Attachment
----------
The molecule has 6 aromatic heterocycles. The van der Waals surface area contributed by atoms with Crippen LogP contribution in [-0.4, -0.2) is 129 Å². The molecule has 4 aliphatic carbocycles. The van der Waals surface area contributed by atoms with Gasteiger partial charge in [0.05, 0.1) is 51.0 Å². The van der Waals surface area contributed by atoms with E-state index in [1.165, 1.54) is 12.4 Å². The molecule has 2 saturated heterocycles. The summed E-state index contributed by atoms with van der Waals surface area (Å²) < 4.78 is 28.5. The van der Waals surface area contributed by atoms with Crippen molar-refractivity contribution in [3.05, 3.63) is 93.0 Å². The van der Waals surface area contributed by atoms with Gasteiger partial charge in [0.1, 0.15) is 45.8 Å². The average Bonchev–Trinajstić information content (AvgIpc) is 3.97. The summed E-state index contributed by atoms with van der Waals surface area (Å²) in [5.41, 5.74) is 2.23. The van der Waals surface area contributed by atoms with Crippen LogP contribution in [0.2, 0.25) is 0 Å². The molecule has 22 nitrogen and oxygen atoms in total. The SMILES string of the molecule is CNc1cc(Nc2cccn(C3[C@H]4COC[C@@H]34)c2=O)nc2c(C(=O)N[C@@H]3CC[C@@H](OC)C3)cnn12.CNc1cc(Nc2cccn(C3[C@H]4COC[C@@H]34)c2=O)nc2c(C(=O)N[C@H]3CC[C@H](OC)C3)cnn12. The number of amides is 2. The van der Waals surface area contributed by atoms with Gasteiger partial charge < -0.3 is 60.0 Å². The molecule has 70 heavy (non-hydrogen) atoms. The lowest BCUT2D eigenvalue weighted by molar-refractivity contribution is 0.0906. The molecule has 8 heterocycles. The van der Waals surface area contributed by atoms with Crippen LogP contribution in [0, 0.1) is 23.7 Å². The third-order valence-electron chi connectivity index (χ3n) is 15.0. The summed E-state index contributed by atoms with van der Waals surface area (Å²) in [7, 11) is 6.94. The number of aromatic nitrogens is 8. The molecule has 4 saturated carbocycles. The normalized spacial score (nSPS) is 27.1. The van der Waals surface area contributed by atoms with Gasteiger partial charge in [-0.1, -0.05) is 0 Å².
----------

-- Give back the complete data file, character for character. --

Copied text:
The molecule has 6 aromatic heterocycles. The van der Waals surface area contributed by atoms with Crippen LogP contribution in [-0.4, -0.2) is 129 Å². The molecule has 4 aliphatic carbocycles. The van der Waals surface area contributed by atoms with Gasteiger partial charge in [0.05, 0.1) is 51.0 Å². The van der Waals surface area contributed by atoms with E-state index in [1.165, 1.54) is 12.4 Å². The molecule has 2 saturated heterocycles. The summed E-state index contributed by atoms with van der Waals surface area (Å²) < 4.78 is 28.5. The van der Waals surface area contributed by atoms with Crippen molar-refractivity contribution in [3.05, 3.63) is 93.0 Å². The van der Waals surface area contributed by atoms with Gasteiger partial charge in [0.1, 0.15) is 45.8 Å². The average Bonchev–Trinajstić information content (AvgIpc) is 3.97. The summed E-state index contributed by atoms with van der Waals surface area (Å²) in [5.41, 5.74) is 2.23. The van der Waals surface area contributed by atoms with Crippen LogP contribution in [0.2, 0.25) is 0 Å². The molecule has 22 nitrogen and oxygen atoms in total. The SMILES string of the molecule is CNc1cc(Nc2cccn(C3[C@H]4COC[C@@H]34)c2=O)nc2c(C(=O)N[C@@H]3CC[C@@H](OC)C3)cnn12.CNc1cc(Nc2cccn(C3[C@H]4COC[C@@H]34)c2=O)nc2c(C(=O)N[C@H]3CC[C@H](OC)C3)cnn12. The number of amides is 2. The van der Waals surface area contributed by atoms with Gasteiger partial charge < -0.3 is 60.0 Å². The molecule has 70 heavy (non-hydrogen) atoms. The lowest BCUT2D eigenvalue weighted by molar-refractivity contribution is 0.0906. The molecule has 8 heterocycles. The van der Waals surface area contributed by atoms with Crippen LogP contribution in [0, 0.1) is 23.7 Å². The third-order valence-electron chi connectivity index (χ3n) is 15.0. The summed E-state index contributed by atoms with van der Waals surface area (Å²) in [7, 11) is 6.94. The number of aromatic nitrogens is 8. The molecule has 4 saturated carbocycles. The normalized spacial score (nSPS) is 27.1. The van der Waals surface area contributed by atoms with Gasteiger partial charge in [-0.1, -0.05) is 0 Å².